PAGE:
Glacier National Park

Avalanche Awareness

Avalanche History in Rogers Pass
The Science of Avalanche Hazard Evaluation
Where to Go to Learn More
Travel Tips
Related Links

Avalanche History in Rogers Pass

Avalanche</ Avalanche
© Parks Canada / Brad White

Over 250 men died in avalanches in Rogers Pass between 1885 and 1911. The worst incident occurred during the night of March 4, 1910. A crew of 58 men were shovelling a previous avalanche from Cheops Mountain off the track. While they were working another ripped off the aptly named Avalanche Mountain on the opposite side of the valley. All but one man perished.

While our understanding of avalanches remains incomplete, we have come a long way since the early days of the Canadian Pacific Railway in Rogers Pass. This was Canada's first contact with avalanches on a large scale. While there was no attempt to predict periods of high avalanche hazard to avoid exposing workers to this threat, miles of snow sheds were constructed to protect the railway. The completion of the Connaught Tunnel in 1916 removed the railway from the most dangerous portion of the pass.

Derived from the French verb "avaler" (to swallow), a snow avalanche is among the most wondrous sights in nature, so long as it can be appreciated from a safe distance. Snow avalanches are the single greatest threat to winter recreation in the mountains.

The Science of Avalanche Hazard Evaluation

 
Snow science in a test pit
© Parks Canada

While no one can absolutely determine the stability of snow on a mountainside, there are some strong clues as to what is happening in a snowpack. The multitude of indicators for assessing snow stability range from the subtle (the shape of snow crystals) to the obvious (a meter of freshly fallen snow). Other factors include temperature, humidity, wind speed and direction, and underlying terrain. All must be considered relative to the intended route of travel. Knowing what is safe is just as important as recognizing a dangerous situation.

Avalanche hazard evaluation is most often accomplished by digging a snow profile. A smooth sided snow hole on a representative slope is dug carefully as to not disturb possible weak layers. Here the primary concern is to determine the relative strength of the layers of snow, which represent a recent history of past snowfalls. Each layer maintains some of the characteristics of that storm and bonds more or less well to the previous layer. How easily these layers can be separated is referred to as shear strength. Snow profiles must be done frequently in order to develop a sense of comparison. The strength of snow is relative.

Following the development of a snow pack over a winter helps us to stay in tune with conditions. A pattern will emerge depending on climate. The Coast Range and the Columbia Mountains have relatively mild temperatures and heavy snowfalls. Stability problems are usually in the upper part of the snowpack, a result of heavy recent precipitation or a buried weakness waiting to be overloaded.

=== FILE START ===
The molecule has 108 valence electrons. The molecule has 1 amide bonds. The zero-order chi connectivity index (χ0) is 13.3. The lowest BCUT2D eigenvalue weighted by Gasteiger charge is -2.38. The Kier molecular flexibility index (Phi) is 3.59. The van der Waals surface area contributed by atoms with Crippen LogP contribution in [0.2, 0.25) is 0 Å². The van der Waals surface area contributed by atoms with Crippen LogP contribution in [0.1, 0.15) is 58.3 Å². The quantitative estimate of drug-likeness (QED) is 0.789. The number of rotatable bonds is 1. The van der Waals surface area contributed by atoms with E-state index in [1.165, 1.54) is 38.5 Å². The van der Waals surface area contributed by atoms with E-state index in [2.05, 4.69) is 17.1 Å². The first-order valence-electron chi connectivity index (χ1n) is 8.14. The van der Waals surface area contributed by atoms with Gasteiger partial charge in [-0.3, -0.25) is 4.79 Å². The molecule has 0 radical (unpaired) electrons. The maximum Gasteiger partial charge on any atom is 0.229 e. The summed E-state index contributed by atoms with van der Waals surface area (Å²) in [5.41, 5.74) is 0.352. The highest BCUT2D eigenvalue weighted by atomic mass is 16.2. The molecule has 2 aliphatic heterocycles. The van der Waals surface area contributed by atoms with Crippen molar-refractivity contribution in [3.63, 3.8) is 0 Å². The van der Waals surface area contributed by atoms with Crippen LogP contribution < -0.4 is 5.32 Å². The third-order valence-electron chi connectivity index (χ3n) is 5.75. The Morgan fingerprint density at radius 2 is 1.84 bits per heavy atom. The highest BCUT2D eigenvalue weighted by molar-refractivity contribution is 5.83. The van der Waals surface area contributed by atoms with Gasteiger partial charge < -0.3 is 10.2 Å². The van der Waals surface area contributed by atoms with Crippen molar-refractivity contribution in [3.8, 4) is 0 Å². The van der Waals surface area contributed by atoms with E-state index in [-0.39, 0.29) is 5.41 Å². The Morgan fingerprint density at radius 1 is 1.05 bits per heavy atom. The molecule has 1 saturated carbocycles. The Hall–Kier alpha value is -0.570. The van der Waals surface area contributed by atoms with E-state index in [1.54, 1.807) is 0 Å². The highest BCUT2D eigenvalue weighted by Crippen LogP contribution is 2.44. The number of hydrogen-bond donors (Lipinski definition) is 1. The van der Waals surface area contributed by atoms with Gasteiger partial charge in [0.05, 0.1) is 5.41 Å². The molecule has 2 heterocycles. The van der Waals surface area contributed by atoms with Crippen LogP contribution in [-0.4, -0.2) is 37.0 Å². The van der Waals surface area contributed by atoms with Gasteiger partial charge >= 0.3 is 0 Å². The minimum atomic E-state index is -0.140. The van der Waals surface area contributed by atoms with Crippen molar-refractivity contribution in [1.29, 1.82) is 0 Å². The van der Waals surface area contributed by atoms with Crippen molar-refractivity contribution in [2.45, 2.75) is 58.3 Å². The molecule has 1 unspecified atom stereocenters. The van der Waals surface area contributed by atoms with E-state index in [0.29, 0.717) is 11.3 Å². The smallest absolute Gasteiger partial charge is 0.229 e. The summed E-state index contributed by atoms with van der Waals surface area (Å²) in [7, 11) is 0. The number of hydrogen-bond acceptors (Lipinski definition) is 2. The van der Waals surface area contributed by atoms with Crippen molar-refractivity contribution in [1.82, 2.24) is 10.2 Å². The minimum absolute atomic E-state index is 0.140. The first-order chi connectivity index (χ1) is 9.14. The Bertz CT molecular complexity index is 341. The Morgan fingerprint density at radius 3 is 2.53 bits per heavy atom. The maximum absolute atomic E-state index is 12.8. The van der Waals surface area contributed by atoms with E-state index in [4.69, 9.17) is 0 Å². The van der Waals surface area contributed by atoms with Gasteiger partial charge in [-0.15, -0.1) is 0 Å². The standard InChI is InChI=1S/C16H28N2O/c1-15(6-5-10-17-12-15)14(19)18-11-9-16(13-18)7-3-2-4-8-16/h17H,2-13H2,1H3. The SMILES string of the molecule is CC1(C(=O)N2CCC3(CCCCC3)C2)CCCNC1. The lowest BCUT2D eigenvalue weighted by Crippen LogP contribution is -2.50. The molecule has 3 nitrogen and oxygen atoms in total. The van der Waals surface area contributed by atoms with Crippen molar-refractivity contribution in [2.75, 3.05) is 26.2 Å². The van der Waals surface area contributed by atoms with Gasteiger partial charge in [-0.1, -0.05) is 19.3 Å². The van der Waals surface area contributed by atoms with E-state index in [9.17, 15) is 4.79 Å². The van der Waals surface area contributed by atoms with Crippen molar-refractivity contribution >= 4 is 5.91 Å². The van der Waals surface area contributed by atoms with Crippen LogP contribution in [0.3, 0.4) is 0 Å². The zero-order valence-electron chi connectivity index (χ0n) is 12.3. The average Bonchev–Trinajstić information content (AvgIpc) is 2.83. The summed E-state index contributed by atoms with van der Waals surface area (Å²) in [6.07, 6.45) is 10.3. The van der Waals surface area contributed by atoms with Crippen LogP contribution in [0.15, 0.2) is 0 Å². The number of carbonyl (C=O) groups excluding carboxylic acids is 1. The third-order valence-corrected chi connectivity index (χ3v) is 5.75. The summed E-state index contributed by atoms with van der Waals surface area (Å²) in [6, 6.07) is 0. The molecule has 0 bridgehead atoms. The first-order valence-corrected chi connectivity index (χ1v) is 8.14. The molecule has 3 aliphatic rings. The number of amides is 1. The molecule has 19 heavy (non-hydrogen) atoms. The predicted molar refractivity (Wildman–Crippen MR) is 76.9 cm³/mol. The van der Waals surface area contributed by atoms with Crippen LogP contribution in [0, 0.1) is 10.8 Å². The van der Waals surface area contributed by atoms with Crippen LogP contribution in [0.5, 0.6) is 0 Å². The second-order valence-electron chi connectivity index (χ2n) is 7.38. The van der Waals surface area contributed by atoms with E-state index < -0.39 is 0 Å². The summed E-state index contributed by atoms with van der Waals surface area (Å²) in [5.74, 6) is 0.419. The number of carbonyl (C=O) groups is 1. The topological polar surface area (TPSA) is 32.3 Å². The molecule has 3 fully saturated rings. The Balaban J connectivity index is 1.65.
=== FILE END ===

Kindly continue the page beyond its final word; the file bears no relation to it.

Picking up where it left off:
The most notorious of these is a surface hoar layer. These feathery crystals form on the surface of the snow during a period of cold weather. Subsequent snowfalls bond poorly but manage to persist, sometimes building up to the thickness of a meter before ripping
out as a slab avalanche.

A Rocky Mountain snowpack is usually much shallower and subject to much colder temperatures. This causes sublimation at the base of the snowpack creating depth hoar crystals, a process where larger crystals grow at the expense of smaller ones, changing snow to a sugar-like consistency. This weakness grows slowly over months, making it difficult to predict when it has deteriorated enough to release a slide. Intervening snowfalls and temperature changes complicate matters, making avalanche prediction as much an art as a science.

Where to Go to Learn More

While not everyone needs to become a snow scientist, all backcountry users should be attuned to avalanche information. Professional evaluations of conditions are available. Glacier National Park issues a daily avalanche bulletin for backcountry users as part of the avalanche control work conducted to protect Trans-Canada Highway traffic through Rogers Pass. Call 250-837-MTNS for a report that also includes backcountry travel conditions.

The Canadian Avalanche Association offers a similar service by pooling information from avalanche operations covering the southern portions of British Columbia and Alberta. Reach them at 1-800-667-1105 or www.avalanche.ca.

Travel Tips

  • Ski in a group that includes knowledgeable participants. Discuss and practice rescue techniques with your partners. Take part in route finding decisions. Ski touring is more of a team sport than it first appears.
  • Practice using a transceiver until you can find two of them in two minutes. Have someone bury it for you repeatedly. Use a plastic bag to keep moisture out of the unit. Don't forget to turn it on first.
  • Take an avalanche course. It's a fascinating subject and you'll meet interesting people.
  • Phone ahead for avalanche information. Prepare alternative destinations based on conditions.
  • Notwithstanding all of the above, have a good time!
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